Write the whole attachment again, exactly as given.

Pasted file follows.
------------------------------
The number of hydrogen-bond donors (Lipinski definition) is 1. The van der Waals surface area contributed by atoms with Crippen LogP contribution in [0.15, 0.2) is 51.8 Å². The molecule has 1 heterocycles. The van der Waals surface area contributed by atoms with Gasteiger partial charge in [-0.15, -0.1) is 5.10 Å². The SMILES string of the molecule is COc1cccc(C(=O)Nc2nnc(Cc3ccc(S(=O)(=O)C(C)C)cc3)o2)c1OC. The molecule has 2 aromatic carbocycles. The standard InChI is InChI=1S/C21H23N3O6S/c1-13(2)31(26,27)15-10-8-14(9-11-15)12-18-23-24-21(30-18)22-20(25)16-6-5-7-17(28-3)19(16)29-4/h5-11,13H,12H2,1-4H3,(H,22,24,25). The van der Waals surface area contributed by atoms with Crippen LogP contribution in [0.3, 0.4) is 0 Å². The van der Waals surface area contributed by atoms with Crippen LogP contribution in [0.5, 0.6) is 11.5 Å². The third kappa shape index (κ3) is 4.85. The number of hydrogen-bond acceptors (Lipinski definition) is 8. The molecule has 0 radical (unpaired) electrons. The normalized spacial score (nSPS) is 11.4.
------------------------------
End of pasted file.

The number of hydrogen-bond donors (Lipinski definition) is 1. The van der Waals surface area contributed by atoms with Crippen LogP contribution in [0.15, 0.2) is 51.8 Å². The molecule has 1 heterocycles. The van der Waals surface area contributed by atoms with Gasteiger partial charge in [-0.15, -0.1) is 5.10 Å². The SMILES string of the molecule is COc1cccc(C(=O)Nc2nnc(Cc3ccc(S(=O)(=O)C(C)C)cc3)o2)c1OC. The molecule has 2 aromatic carbocycles. The standard InChI is InChI=1S/C21H23N3O6S/c1-13(2)31(26,27)15-10-8-14(9-11-15)12-18-23-24-21(30-18)22-20(25)16-6-5-7-17(28-3)19(16)29-4/h5-11,13H,12H2,1-4H3,(H,22,24,25). The van der Waals surface area contributed by atoms with Crippen LogP contribution in [0.3, 0.4) is 0 Å². The van der Waals surface area contributed by atoms with Crippen LogP contribution in [0.5, 0.6) is 11.5 Å². The third kappa shape index (κ3) is 4.85. The number of hydrogen-bond acceptors (Lipinski definition) is 8. The molecule has 0 radical (unpaired) electrons. The normalized spacial score (nSPS) is 11.4.